4. The semester is broken into three parts with lots of breaks

At school in London, you get a bunch of time off. Apart from only having about an hour or so of class each day, you also are allotted a reading week and a pre-exam study period. The reading week occurs after the fifth week of class. Most of my psychology classmates used that week to travel around. During the reading week, I spent a few days in a town called Dorset in the South of England, near the coast! With a student railcard, you can get discounted train tickets all over England. It’s a really good mid-term break to spend some time exploring and orienting yourself. Then, after class ends in March, there is a four week period (for me it was pretty much the whole month of April) where you can study before the exam period begins. The exam period is from the end of April until early June, but most exams finish before mid-May. I only had two exams, so I was able to spend most of that time traveling around as well! Flights can be really cheap from London (I never spent more than $50 on a flight), but this is also a great time to recharge, or to get to know your host city more! London has so much to offer, and it was so nice to have some time to see parts of it that I hadn’t explored yet.

5. As an international student, you have to take an “Affiliate Seminar”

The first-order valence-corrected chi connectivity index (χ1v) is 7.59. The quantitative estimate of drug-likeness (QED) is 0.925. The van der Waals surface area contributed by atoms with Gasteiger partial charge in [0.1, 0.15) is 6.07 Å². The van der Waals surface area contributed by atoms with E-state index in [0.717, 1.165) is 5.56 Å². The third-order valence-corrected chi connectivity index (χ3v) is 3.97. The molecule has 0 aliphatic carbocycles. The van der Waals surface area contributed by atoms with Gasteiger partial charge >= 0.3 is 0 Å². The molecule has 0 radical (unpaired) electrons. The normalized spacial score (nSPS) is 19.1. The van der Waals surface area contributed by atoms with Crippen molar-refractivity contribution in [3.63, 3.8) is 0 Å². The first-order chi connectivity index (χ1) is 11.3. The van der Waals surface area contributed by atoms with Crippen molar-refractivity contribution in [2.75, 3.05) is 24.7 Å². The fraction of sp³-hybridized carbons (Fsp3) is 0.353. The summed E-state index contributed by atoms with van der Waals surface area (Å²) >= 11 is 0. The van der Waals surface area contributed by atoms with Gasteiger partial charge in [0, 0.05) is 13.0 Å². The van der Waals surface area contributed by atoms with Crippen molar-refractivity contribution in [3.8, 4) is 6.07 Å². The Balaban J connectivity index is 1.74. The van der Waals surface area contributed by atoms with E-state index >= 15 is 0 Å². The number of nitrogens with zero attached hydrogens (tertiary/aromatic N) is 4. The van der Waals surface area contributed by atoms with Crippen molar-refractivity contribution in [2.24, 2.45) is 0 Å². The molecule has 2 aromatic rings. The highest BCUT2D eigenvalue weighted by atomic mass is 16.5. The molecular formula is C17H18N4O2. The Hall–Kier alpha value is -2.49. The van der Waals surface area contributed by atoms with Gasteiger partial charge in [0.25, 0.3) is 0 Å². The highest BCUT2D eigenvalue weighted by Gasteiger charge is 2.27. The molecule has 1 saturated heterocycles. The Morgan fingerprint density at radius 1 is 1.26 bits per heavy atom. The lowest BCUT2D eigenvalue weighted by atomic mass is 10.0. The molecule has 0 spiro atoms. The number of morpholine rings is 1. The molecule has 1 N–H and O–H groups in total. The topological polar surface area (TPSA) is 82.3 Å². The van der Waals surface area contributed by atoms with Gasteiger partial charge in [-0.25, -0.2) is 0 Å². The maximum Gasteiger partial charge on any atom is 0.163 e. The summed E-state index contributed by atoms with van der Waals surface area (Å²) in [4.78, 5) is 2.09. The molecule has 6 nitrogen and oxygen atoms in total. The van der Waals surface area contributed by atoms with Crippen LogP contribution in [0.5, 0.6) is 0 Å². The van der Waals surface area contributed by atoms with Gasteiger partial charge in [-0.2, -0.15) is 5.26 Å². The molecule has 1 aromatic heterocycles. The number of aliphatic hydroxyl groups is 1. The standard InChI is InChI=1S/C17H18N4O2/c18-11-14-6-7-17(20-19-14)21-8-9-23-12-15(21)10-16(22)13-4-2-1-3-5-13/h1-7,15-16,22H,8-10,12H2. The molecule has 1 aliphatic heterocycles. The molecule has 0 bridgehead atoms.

I mentioned the affiliate seminar before, but I’ll go into a little more detail. At UCL, you’re required to take at least two courses in your “home department” (major), not including the affiliate seminar. In London, you will be an “affiliate” student, which just means a study abroad student. Because the way they teach psychology is so different, they have a whole course  just to familiarize psychology students with their testing and teaching system. In my course, it was mostly practice essays and just chatting about popular psychology. Our class was ten students, taught by a psychology graduate student for an hour each week. You can take these classes for credit (half of a regular course credit), or, if you want to take four full courses, you can take it for no credit. I took mine for credit, and then also had to take two other psychology courses to fulfill my home department requirements. At UCL, if you’re taking at least two classes in the psychology department then you can fulfill your other two credits with any department’s class that’s open to affiliate students. For my Psychology classes, I took Social Psychology and Perception. Because I took my seminar for credit I only had one other class to take, and I chose Introduction to World Cinema in the Film department! It was really cool to see a more global perspective on film from another culture. All of this can be super overwhelming, and it might take a while to find your groove. Different styles of note-taking and studying work for everyone, but I do have a bit of advice: I would suggest doing the reading before class and taking notes on the reading, as well as taking notes ON the PowerPoint file (I tried to take hand-written notes but ended up just copying down the PowerPoint and wasting time). That way, you have the material and the professor’s words to study off of. Lecturers will usually post the PowerPoint on Moodle before class, so you can download a PDF. One thing that I did not do and wished I had: studying a bit and making flashcards as I went throughout the semester. Because there’s only one test, it’s a TON of material and takes way more time than I expected to consolidate into study-able quantities. Then, when your month off comes around, you can get right to memorizing and reviewing concepts and don’t have to spend a week creating materials. While this different style of learning definitely posed a challenge, I learned a lot about my own learning habits and time management in a different environment. Overall, studying psychology in London helped me gain a whole new perspective on the field and gave me a new appreciation for the material. One thing that UCL really helped me with is writing an argumentative literature review, since that’s the format of most of the essays we wrote. It’s been a challenge re-adjusting to the fast-paced schedule of the block plan at Colorado College, but I’m confident that the skills I learned in London of longer-term learning and writing for the specific field will bolster my ability to perform in my career going forward. Jess Keniston is a Psychology student at Colorado College, and studied abroad with IFSA at University College London in London, England in Spring 2019.